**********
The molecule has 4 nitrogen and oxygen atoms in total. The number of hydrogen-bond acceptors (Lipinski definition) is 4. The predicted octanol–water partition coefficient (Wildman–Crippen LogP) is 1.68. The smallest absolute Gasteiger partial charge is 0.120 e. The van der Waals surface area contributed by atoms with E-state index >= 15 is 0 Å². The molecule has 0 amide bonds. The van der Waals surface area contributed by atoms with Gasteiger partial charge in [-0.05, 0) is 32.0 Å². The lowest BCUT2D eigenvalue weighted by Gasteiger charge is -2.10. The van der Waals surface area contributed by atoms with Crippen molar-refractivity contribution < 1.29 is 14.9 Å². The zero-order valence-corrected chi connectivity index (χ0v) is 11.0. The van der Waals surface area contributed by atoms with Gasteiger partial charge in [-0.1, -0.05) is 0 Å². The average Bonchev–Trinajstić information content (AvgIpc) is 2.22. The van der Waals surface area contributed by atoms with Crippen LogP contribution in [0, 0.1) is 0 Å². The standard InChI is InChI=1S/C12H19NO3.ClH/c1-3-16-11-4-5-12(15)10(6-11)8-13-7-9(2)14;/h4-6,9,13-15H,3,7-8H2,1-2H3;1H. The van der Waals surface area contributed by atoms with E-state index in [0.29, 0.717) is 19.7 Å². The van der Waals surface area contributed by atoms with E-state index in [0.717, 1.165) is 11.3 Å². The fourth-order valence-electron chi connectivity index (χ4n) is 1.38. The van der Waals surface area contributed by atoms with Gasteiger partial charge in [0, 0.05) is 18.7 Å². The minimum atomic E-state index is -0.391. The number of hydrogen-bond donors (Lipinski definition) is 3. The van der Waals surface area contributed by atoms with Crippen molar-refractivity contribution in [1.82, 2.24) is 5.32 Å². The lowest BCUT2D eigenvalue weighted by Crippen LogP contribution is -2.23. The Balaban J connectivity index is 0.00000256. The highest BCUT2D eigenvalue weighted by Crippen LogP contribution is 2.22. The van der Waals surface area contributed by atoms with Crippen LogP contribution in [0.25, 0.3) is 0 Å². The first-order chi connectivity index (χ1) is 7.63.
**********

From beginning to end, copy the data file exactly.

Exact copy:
The molecule has 4 nitrogen and oxygen atoms in total. The number of hydrogen-bond acceptors (Lipinski definition) is 4. The predicted octanol–water partition coefficient (Wildman–Crippen LogP) is 1.68. The smallest absolute Gasteiger partial charge is 0.120 e. The van der Waals surface area contributed by atoms with E-state index >= 15 is 0 Å². The molecule has 0 amide bonds. The van der Waals surface area contributed by atoms with Gasteiger partial charge in [-0.05, 0) is 32.0 Å². The lowest BCUT2D eigenvalue weighted by Gasteiger charge is -2.10. The van der Waals surface area contributed by atoms with Crippen molar-refractivity contribution < 1.29 is 14.9 Å². The zero-order valence-corrected chi connectivity index (χ0v) is 11.0. The van der Waals surface area contributed by atoms with Gasteiger partial charge in [-0.1, -0.05) is 0 Å². The average Bonchev–Trinajstić information content (AvgIpc) is 2.22. The van der Waals surface area contributed by atoms with Crippen LogP contribution in [0, 0.1) is 0 Å². The standard InChI is InChI=1S/C12H19NO3.ClH/c1-3-16-11-4-5-12(15)10(6-11)8-13-7-9(2)14;/h4-6,9,13-15H,3,7-8H2,1-2H3;1H. The van der Waals surface area contributed by atoms with E-state index in [0.29, 0.717) is 19.7 Å². The van der Waals surface area contributed by atoms with E-state index in [0.717, 1.165) is 11.3 Å². The fourth-order valence-electron chi connectivity index (χ4n) is 1.38. The van der Waals surface area contributed by atoms with Gasteiger partial charge in [0, 0.05) is 18.7 Å². The minimum atomic E-state index is -0.391. The number of hydrogen-bond donors (Lipinski definition) is 3. The van der Waals surface area contributed by atoms with Crippen molar-refractivity contribution in [1.82, 2.24) is 5.32 Å². The lowest BCUT2D eigenvalue weighted by Crippen LogP contribution is -2.23. The Balaban J connectivity index is 0.00000256. The highest BCUT2D eigenvalue weighted by Crippen LogP contribution is 2.22. The van der Waals surface area contributed by atoms with Crippen LogP contribution in [0.25, 0.3) is 0 Å². The first-order chi connectivity index (χ1) is 7.63.